Additionally, some of the reasoning in Sciberras is inconsistent with the controlling analysis in Maleng. To that extent, that case is no longer precedential. Compare Maleng, 490 U.S. at 492, 109 S.Ct. 1923 (rejecting the contention that a petitioner could satisfy the custody requirement “merely because of the possibility that the prior conviction will be used to enhance the sentence for any subsequent crimes of which he is convicted”) with Sciberras, 404 F.2d at 249-50 (reasoning in part that the petitioner had satisfied the custody requirement in challenging a conviction that, if overturned, would not result in his immediate release “[b]ecause subsequent convictions may carry heavier penalties” and the petitioner had “a substantial interest in removing one of these convictions from his record”).
Mr. Mays's challenge to an expired sentence does not satisfy the custody requirement of § 2254(a). We therefore AFFIRM the district court's dismissal of his petition.
1. In fact, in unpublished decisions, a considerable number of courts have concluded that a habeas petitioner may not challenge an expired sentenced that was imposed concurrently with sentences that he or she continues to serve. See Clark v. Russell, No. 92-3097, 1992 WL 259355, at *1 (6th Cir. Oct.5, 1992); Siarkiewicz v. McNeil, No. 4:07-cv383, 2009 WL 399430, at *10 (N.D.Fla. Feb.18, 2009); Gonzales v. Outlaw, No. 2:08CV00035, 2008 WL 4911255, at *3 (E.D.Ark. Nov. 13, 2008); Alegria v. Quarterman, No. 4:07-CV-130-Y, 2008 WL 440306, at *3 (N.D.Tex. Feb.19, 2008); Eller v. Bock, No. 00-10095-BC, 2003 WL 87417, at *5 (E.D.Mich. Jan.7, 2003); Dodge v. Superintendent, Merrimack County House of Corr., No. 00-309-M, 2001 WL 1570944, at *2 (D.N.H. Oct.31, 2001).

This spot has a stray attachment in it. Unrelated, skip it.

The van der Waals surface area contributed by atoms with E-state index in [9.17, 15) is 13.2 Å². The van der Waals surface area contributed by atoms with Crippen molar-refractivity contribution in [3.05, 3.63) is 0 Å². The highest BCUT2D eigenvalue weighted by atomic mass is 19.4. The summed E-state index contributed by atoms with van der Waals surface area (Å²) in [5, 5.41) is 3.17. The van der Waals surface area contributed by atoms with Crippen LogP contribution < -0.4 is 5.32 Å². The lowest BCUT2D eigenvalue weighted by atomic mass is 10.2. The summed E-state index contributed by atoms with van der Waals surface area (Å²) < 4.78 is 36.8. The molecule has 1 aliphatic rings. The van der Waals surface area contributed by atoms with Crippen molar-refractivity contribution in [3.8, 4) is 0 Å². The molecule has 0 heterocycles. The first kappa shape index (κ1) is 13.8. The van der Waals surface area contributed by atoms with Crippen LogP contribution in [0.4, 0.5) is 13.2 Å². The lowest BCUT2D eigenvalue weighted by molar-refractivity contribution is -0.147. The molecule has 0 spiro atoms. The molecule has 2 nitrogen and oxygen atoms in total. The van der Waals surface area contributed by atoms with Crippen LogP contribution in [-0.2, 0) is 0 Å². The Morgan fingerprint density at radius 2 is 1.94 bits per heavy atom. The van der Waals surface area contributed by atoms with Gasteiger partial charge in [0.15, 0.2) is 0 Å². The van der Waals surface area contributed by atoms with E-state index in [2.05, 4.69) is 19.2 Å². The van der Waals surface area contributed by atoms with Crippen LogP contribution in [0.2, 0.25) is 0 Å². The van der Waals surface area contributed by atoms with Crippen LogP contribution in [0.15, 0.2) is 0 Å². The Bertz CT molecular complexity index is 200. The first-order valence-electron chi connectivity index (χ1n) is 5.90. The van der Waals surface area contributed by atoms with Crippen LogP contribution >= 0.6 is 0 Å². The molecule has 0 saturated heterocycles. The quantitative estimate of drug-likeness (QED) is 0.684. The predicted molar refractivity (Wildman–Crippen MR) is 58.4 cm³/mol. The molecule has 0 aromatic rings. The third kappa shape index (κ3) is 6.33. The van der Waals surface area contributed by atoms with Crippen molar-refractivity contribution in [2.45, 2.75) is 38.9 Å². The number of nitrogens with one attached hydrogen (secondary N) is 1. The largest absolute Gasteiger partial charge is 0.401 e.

CLAIRE V. HENRY, Chief Judge.